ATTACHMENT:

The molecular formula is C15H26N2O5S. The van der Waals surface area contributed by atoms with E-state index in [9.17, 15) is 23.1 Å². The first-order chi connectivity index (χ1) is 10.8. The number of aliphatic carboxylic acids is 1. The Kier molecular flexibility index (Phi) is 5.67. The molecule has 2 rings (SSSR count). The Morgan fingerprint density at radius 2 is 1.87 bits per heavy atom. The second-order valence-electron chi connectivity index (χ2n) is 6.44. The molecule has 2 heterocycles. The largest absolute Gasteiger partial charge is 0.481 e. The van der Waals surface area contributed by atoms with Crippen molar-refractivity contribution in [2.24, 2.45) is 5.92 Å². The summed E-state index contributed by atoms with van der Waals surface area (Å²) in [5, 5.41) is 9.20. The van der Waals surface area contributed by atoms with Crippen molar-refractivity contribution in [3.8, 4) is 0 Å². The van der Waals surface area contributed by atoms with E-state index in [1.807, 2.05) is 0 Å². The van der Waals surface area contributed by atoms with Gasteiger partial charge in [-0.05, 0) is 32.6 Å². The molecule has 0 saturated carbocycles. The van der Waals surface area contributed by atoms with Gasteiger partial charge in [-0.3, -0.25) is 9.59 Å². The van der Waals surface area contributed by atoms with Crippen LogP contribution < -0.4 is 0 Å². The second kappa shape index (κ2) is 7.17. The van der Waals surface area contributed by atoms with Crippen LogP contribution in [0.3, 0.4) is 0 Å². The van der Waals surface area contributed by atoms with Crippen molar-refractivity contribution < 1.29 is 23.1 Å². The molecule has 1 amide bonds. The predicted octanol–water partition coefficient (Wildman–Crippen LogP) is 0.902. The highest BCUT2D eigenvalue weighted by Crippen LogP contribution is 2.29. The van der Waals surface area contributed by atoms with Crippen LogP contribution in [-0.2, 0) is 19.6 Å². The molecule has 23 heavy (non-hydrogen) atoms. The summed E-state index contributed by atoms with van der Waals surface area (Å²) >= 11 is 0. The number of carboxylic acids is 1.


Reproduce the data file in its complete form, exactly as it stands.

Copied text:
The molecular formula is C15H26N2O5S. The van der Waals surface area contributed by atoms with E-state index in [9.17, 15) is 23.1 Å². The first-order chi connectivity index (χ1) is 10.8. The number of aliphatic carboxylic acids is 1. The Kier molecular flexibility index (Phi) is 5.67. The molecule has 2 rings (SSSR count). The Morgan fingerprint density at radius 2 is 1.87 bits per heavy atom. The second-order valence-electron chi connectivity index (χ2n) is 6.44. The molecule has 2 heterocycles. The largest absolute Gasteiger partial charge is 0.481 e. The van der Waals surface area contributed by atoms with Crippen molar-refractivity contribution in [2.24, 2.45) is 5.92 Å². The summed E-state index contributed by atoms with van der Waals surface area (Å²) in [5, 5.41) is 9.20. The van der Waals surface area contributed by atoms with Crippen molar-refractivity contribution in [3.8, 4) is 0 Å². The van der Waals surface area contributed by atoms with E-state index in [1.807, 2.05) is 0 Å². The van der Waals surface area contributed by atoms with Gasteiger partial charge in [-0.05, 0) is 32.6 Å². The molecule has 0 saturated carbocycles. The van der Waals surface area contributed by atoms with Gasteiger partial charge in [-0.3, -0.25) is 9.59 Å². The van der Waals surface area contributed by atoms with Crippen LogP contribution < -0.4 is 0 Å². The second kappa shape index (κ2) is 7.17. The van der Waals surface area contributed by atoms with Crippen LogP contribution in [0.3, 0.4) is 0 Å². The van der Waals surface area contributed by atoms with Crippen molar-refractivity contribution < 1.29 is 23.1 Å². The molecule has 1 amide bonds. The predicted octanol–water partition coefficient (Wildman–Crippen LogP) is 0.902. The highest BCUT2D eigenvalue weighted by Crippen LogP contribution is 2.29. The van der Waals surface area contributed by atoms with Crippen LogP contribution in [-0.2, 0) is 19.6 Å². The molecule has 23 heavy (non-hydrogen) atoms. The summed E-state index contributed by atoms with van der Waals surface area (Å²) >= 11 is 0. The number of carboxylic acids is 1.